new england journal
Anthony Lembo, M.D., and Michael Camilleri, M.D.
From the Gastroenterology Division, Beth Israel Deaconess Medical Center, Boston (A.L.); and the Gastroenterology Division, Mayo Clinic, Rochester, Minn. (M.C.). Address reprint requests to Dr. Lembo at the Gastroenterology Division, BethIsrael Deaconess Medical Center, Dana 501, 330 Brookline Ave., Boston, MA 02215, or at firstname.lastname@example.org. N Engl J Med 2003;349:1360-8.
Copyright © 2003 Massachusetts Medical Society.
onstipation is a common symptom affecting between 2 percent1,2 and 27 percent3 of the population in Western countries. In the United States, it results in more than 2.5 million visits to physicians,92,000 hospitalizations,2 and laxative sales of several hundred million dollars a year. Constipation is more prevalent in women than in men,4 in nonwhites than in white persons,5 in children than in adults,6 and in elderly than in younger adults.5 Severe constipation (e.g., bowel movements only twice a month) is seen almost exclusively in women.4 Physical inactivity, low income, limited education, ahistory of sexual abuse, and symptoms of depression are all risk factors for constipation.7 Though the symptoms associated with constipation are often intermittent and mild, they may be chronic, difficult to treat, and debilitating. This review focuses on the evaluation and treatment of patients whose constipation is chronic and severe and does not resolve with the use of simple dietary ortherapeutic measures. An understanding of the physiological processes involved in colonic transit and defecation is important for the effective management of constipation.
There is no single definition of constipation. Most patients define constipation by one or more symptoms: hard stools, infrequent stools (typically fewer than three per week), the need for excessive straining, a sense ofincomplete bowel evacuation, and excessive time spent on the toilet or in unsuccessful defecation.8,9 An epidemiologic study of constipation in the United States identified it as an inability to evacuate stool completely and spontaneously three or more times per week.1 A consensus definition of constipation (the Rome II criteria), used in current research, is shown in Table 1.10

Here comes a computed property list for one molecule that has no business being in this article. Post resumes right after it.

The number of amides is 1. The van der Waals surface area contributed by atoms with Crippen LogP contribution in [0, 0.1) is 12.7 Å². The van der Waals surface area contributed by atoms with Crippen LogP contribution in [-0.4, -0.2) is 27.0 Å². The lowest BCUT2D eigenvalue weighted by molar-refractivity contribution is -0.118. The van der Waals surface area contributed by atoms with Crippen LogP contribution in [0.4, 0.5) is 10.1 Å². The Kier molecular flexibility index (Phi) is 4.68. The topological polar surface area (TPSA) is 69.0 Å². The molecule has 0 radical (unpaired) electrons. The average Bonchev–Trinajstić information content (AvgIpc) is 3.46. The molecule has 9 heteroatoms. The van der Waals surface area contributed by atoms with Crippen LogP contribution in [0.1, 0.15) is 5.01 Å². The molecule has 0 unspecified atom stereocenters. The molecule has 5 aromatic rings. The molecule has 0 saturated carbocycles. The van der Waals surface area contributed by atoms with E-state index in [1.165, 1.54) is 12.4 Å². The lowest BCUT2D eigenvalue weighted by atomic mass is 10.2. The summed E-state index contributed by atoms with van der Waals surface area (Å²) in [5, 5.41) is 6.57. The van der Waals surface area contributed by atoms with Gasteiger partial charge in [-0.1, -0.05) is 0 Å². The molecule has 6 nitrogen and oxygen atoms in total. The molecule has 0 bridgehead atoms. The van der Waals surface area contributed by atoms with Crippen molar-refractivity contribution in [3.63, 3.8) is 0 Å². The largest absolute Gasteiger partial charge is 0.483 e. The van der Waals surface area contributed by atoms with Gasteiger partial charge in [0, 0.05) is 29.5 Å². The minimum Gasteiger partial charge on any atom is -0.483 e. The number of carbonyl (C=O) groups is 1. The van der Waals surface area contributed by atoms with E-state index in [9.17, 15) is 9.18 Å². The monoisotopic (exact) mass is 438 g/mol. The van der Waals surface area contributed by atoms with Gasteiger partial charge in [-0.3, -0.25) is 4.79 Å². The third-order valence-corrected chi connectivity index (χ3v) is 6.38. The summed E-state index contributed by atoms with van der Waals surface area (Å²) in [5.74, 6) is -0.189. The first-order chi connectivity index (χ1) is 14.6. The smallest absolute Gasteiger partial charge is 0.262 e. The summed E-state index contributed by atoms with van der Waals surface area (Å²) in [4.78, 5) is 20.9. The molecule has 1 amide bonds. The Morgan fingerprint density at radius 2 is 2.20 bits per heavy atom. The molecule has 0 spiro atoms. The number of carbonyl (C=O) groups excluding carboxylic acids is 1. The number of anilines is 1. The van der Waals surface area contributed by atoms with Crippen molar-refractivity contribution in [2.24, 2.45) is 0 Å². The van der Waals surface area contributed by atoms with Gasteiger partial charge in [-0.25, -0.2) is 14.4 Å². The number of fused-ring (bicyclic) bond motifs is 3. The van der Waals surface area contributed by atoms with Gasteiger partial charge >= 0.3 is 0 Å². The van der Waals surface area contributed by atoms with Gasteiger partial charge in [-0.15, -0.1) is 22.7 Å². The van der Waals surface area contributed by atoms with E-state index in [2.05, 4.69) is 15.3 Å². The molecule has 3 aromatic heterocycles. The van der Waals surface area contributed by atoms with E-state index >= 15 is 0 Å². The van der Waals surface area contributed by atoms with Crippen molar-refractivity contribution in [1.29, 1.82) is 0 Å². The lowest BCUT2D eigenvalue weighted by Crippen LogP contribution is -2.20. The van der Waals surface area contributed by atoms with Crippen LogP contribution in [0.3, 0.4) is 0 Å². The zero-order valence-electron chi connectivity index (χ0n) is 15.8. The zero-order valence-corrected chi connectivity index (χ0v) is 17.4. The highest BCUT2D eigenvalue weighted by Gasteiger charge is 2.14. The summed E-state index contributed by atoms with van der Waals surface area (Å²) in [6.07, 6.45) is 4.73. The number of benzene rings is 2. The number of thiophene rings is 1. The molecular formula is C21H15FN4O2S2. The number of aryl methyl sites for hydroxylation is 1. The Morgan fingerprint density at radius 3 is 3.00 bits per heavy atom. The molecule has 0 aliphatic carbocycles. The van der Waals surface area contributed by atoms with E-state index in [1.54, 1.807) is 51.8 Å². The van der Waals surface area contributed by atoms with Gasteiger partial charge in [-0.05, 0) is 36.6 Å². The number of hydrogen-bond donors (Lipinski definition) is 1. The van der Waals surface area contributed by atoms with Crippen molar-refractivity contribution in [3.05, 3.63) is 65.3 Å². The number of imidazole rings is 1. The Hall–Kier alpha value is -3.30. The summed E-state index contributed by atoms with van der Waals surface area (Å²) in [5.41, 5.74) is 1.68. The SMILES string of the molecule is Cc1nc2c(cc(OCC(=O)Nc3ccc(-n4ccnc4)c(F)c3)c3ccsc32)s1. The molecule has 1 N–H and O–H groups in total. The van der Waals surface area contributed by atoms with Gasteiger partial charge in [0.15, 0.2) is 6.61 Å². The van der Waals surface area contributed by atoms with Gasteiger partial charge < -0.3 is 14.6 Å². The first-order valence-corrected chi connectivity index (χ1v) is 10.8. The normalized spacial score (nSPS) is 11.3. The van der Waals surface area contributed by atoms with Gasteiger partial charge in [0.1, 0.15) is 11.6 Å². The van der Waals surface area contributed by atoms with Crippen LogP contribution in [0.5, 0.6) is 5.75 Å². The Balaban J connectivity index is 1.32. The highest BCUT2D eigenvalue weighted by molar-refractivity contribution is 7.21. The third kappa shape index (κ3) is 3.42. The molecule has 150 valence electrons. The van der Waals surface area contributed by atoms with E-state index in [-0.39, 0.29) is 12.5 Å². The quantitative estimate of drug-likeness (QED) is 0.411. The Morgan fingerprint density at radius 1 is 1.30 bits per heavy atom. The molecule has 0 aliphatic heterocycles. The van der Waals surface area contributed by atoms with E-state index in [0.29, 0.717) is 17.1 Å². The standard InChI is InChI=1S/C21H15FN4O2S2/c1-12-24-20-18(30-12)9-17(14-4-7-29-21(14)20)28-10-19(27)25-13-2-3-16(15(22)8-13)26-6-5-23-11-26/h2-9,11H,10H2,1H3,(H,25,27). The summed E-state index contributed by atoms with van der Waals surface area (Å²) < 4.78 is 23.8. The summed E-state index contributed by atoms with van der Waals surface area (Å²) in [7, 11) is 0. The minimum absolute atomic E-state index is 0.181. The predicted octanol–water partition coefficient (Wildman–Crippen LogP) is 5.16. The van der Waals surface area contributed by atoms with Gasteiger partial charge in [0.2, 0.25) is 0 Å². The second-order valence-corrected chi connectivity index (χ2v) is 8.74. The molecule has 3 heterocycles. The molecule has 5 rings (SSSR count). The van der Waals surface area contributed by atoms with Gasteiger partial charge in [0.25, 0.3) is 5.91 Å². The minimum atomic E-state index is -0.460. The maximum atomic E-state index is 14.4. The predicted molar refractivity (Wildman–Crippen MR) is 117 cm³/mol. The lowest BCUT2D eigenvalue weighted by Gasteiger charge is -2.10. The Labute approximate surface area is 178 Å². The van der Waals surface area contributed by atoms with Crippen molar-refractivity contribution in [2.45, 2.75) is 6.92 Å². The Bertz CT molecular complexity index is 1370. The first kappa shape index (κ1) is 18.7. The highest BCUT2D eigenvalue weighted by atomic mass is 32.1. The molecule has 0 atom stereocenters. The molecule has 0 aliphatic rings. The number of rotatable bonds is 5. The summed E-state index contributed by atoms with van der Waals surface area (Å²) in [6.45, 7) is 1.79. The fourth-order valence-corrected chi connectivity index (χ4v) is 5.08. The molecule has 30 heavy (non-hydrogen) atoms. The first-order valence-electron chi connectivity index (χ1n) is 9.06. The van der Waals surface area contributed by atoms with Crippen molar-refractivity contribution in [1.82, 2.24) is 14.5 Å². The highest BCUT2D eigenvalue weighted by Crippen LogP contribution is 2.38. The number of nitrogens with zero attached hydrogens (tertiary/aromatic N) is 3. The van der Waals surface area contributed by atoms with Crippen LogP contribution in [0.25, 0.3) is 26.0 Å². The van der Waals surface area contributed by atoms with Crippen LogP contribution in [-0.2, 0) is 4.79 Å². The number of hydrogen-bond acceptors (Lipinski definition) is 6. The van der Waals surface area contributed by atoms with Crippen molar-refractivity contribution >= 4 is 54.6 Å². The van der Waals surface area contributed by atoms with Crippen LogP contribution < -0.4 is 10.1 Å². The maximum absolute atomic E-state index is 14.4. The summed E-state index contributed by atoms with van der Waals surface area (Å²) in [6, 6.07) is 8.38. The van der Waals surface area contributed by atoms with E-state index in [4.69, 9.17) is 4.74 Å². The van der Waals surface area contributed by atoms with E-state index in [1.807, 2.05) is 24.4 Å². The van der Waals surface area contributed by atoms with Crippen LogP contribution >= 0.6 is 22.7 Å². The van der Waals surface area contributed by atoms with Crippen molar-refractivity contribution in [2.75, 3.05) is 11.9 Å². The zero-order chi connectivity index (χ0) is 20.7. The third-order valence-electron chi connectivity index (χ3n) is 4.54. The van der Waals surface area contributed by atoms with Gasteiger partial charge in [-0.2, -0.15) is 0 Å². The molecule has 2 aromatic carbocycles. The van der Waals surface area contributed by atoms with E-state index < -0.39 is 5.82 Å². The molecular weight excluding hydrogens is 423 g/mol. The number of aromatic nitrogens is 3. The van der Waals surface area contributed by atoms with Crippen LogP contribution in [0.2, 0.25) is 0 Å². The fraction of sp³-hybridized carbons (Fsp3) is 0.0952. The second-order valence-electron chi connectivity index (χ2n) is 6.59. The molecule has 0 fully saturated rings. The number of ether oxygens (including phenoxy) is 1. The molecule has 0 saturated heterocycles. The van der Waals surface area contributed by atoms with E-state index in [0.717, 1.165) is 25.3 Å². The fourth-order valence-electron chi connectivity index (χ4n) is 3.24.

Constipation is frequently multifactorial and can result from systemic or neurologic disorders or medications. Constipation can be classified into three broad categories: normal-transit constipation, slow-transit constipation, and disorders of defecatory or rectal evacuation. More than one mechanism may contribute to constipation in a patient. In a study of more than 1000 patientswith chronic constipation, normal transit through the colon was the most prevalent form (occurring in 59 percent of the patients), followed by defecatory disorders (25 percent), slow transit (13 percent), and a combination of defecatory disorders and slow transit (3 percent).6
Normal-transit constipation (or “functional” constipation) is the most common form ofconstipation that clinicians see. In patients with this disorder, stool traverses at a normal rate through the colon and the stool frequency is normal, yet patients believe they are constipated.11 In this group of patients, constipation is likely to be due to a perceived difficul-
n engl j med 349;14
october 2, 2003
Downloaded from www.nejm.org by LEOPOLDO AGUILAR LOZANOon November 7, 2008 . Copyright © 2003 Massachusetts Medical Society. All rights reserved.
ty with evacuation or the presence of hard stools. The patients may experience bloating and abdominal pain or discomfort, and they may exhibit increased psychosocial distress11; some may have increased rectal compliance, reduced rectal sensation, or both.12 Symptoms of constipation...